United Nations, Oct 9 (EFE).- United Nations Secretary General António Guterres on Sunday urged the international community to send a “rapid action force” to Haiti to help its government recover control of Port-au-Prince from the armed gangs that dominate parts of the capital and block the supply of fuel and other basic goods.
Guterres suggests that the operation not be carried out under the umbrella of the United Nations, but rather be led by a member state that would execute it alone or with the support of other nations, according to a letter sent to the UN Security Council and seen by EFE.
“The force would, in particular, support the HNP (Haiti National Police) primarily in the Port-au-Prince metropolitan area in securing the free movement of water, fuel, food and medical supplies from main ports and airports to communities and health care facilities,” the letter said.
To this end, Guterres proposes that these foreign troops support the Haitian police in their efforts to “remove the threat posed by armed gangs and provide immediate protection to critical infrastructure and services.”
Haiti’s government this week requested military assistance to deal with the humanitarian crisis in the country, where armed groups have become strong in areas of Port-au-Prince and have blocked the main oil terminal.
Guterres said in the letter that the Security Council should welcome the commissioning of this force and that the UN could deploy additional capabilities to support a ceasefire or humanitarian arrangements and ensure the coordination of these tasks with international troops.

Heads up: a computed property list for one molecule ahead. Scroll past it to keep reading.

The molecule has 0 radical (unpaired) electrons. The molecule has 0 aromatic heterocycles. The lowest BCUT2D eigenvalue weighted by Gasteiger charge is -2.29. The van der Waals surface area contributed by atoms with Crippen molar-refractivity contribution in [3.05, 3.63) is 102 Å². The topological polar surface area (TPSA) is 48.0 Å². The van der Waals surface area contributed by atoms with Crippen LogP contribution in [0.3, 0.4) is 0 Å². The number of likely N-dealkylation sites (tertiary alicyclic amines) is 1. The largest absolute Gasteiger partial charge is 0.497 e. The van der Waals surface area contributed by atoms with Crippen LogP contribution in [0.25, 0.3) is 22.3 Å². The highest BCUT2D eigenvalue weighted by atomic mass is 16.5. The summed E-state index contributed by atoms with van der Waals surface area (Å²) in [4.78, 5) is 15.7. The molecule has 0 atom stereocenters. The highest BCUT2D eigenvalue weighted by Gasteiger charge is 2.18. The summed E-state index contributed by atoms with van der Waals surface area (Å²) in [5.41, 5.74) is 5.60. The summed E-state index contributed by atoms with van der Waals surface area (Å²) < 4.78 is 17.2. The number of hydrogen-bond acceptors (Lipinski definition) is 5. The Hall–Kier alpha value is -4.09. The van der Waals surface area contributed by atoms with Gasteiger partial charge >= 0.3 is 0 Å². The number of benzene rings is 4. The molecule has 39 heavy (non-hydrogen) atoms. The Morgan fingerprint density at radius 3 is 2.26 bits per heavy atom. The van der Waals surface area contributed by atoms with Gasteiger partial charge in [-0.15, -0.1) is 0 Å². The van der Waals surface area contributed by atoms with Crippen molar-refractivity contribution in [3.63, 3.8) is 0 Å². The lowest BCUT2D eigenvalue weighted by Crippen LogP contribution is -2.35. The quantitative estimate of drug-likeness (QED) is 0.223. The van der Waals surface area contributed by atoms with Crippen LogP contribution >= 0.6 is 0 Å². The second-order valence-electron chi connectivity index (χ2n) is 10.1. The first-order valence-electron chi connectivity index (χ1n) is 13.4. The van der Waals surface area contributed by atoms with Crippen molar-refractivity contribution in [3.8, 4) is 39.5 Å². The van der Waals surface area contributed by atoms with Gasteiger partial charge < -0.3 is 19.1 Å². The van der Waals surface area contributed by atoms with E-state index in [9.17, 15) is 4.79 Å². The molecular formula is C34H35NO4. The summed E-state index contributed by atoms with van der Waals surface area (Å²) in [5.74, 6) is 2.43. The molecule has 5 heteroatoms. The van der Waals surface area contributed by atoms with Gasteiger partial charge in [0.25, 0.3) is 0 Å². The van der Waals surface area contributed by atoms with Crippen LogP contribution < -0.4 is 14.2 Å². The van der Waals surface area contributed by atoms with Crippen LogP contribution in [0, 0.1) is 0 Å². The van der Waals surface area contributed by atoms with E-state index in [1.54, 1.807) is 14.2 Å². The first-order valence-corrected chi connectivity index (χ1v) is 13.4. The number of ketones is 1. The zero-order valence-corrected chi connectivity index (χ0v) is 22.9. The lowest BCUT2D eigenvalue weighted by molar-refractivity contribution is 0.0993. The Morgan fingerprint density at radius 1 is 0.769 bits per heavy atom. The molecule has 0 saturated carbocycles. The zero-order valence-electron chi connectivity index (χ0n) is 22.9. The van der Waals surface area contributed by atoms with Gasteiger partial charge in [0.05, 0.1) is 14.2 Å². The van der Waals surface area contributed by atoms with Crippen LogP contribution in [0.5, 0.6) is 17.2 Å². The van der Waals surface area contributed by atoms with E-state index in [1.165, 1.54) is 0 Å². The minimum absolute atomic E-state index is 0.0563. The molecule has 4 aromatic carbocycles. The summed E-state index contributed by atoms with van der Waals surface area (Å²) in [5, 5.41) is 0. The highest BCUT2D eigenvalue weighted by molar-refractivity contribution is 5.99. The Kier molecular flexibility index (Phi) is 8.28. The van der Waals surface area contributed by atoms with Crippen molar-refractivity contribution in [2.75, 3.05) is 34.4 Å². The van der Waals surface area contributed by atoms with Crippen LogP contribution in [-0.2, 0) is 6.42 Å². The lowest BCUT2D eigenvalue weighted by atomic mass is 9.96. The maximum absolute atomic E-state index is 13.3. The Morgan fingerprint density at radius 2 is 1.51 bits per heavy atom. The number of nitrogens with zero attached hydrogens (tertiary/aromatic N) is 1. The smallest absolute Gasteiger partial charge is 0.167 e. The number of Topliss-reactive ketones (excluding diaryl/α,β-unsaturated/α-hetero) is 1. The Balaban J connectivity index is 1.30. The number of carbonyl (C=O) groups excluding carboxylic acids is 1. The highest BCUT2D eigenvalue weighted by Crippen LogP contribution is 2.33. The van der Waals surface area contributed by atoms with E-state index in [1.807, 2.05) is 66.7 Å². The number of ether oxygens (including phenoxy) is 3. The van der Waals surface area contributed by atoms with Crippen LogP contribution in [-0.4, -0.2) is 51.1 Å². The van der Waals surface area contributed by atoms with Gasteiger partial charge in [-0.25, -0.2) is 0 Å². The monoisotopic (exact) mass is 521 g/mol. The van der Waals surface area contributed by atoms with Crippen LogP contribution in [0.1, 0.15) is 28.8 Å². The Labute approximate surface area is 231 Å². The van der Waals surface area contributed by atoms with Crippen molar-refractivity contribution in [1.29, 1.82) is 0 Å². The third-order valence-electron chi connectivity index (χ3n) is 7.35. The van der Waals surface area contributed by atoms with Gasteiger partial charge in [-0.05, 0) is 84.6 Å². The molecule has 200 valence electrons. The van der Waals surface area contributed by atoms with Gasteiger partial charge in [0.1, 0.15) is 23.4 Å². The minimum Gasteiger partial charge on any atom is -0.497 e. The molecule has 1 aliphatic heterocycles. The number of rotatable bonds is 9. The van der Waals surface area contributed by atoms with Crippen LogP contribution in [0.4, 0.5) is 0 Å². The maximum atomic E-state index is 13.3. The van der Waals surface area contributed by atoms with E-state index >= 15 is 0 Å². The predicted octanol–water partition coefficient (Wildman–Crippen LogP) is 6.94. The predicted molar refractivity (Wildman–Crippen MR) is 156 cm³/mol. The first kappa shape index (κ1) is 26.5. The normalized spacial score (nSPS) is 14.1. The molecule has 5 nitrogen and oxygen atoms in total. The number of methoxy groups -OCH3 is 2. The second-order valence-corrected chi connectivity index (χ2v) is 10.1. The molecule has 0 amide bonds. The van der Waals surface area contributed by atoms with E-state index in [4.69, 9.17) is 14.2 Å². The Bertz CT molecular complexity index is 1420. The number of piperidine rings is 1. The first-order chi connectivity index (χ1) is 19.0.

Under his proposal, the rapid action force can be phased out as the National Police regain control of key infrastructure and begin to restore security.
In the medium term, Guterres proposes two options: that a group of countries establish an international police task force to advise and train Haitian police or that they create a “special force” with officers from abroad to combat armed gangs.
In both cases, the UN chief proposes that action be taken at the invitation of the Haitian government and bilaterally, since the country’s authorities have indicated that they prefer not to deploy a new UN peacekeeping force.
The UN had blue helmets in Haiti between 2004 and 2017, a presence that was replaced by a police operation that lasted two years and then by a political and advisory mission to the institutions, present today.
The Security Council asked Guterres months ago to present options to strengthen support for Haiti in terms of security, but the situation in the country has deteriorated rapidly in recent weeks, and an outbreak of cholera has also been detected. It is feared this could spread very quickly given the current crisis.
In parallel, the member states of the highest decision-making body of the UN are considering measures to respond to the violence, including possible sanctions against the leaders of the armed gangs and the imposition of an embargo that prohibits the sale of weapons to these groups. EFE